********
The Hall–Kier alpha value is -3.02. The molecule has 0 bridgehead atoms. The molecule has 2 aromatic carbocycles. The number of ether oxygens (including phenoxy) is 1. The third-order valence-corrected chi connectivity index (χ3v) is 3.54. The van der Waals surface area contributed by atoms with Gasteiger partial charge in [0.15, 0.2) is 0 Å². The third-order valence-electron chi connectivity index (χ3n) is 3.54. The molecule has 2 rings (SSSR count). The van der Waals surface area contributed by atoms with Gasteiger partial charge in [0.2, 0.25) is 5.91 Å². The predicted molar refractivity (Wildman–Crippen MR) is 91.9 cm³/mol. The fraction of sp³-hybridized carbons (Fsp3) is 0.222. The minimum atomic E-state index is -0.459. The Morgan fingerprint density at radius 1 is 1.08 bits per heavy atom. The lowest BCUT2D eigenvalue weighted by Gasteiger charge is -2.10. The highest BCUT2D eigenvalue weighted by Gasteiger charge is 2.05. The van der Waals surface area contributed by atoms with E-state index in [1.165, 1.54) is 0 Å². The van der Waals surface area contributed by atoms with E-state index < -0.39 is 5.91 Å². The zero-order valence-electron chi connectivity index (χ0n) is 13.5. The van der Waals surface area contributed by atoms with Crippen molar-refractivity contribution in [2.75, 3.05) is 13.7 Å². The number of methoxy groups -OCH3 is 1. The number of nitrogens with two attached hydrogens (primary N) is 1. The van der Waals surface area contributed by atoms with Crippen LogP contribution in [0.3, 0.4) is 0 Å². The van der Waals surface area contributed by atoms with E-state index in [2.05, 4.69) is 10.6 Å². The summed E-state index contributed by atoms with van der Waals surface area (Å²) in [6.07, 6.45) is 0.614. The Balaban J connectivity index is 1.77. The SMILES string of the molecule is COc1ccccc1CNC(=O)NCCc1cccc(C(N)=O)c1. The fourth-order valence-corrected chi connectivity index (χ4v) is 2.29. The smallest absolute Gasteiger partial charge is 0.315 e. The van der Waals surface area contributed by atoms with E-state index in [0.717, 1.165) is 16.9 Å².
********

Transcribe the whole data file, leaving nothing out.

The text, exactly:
The Hall–Kier alpha value is -3.02. The molecule has 0 bridgehead atoms. The molecule has 2 aromatic carbocycles. The number of ether oxygens (including phenoxy) is 1. The third-order valence-corrected chi connectivity index (χ3v) is 3.54. The van der Waals surface area contributed by atoms with Gasteiger partial charge in [0.15, 0.2) is 0 Å². The third-order valence-electron chi connectivity index (χ3n) is 3.54. The molecule has 2 rings (SSSR count). The van der Waals surface area contributed by atoms with Gasteiger partial charge in [0.2, 0.25) is 5.91 Å². The predicted molar refractivity (Wildman–Crippen MR) is 91.9 cm³/mol. The fraction of sp³-hybridized carbons (Fsp3) is 0.222. The minimum atomic E-state index is -0.459. The Morgan fingerprint density at radius 1 is 1.08 bits per heavy atom. The lowest BCUT2D eigenvalue weighted by Gasteiger charge is -2.10. The highest BCUT2D eigenvalue weighted by Gasteiger charge is 2.05. The van der Waals surface area contributed by atoms with E-state index in [1.165, 1.54) is 0 Å². The van der Waals surface area contributed by atoms with E-state index < -0.39 is 5.91 Å². The zero-order valence-electron chi connectivity index (χ0n) is 13.5. The van der Waals surface area contributed by atoms with Crippen molar-refractivity contribution in [2.75, 3.05) is 13.7 Å². The number of methoxy groups -OCH3 is 1. The number of nitrogens with two attached hydrogens (primary N) is 1. The van der Waals surface area contributed by atoms with Crippen LogP contribution in [0.3, 0.4) is 0 Å². The van der Waals surface area contributed by atoms with E-state index in [2.05, 4.69) is 10.6 Å². The summed E-state index contributed by atoms with van der Waals surface area (Å²) in [6.07, 6.45) is 0.614. The Balaban J connectivity index is 1.77. The SMILES string of the molecule is COc1ccccc1CNC(=O)NCCc1cccc(C(N)=O)c1. The fourth-order valence-corrected chi connectivity index (χ4v) is 2.29. The smallest absolute Gasteiger partial charge is 0.315 e. The van der Waals surface area contributed by atoms with E-state index in [0.717, 1.165) is 16.9 Å².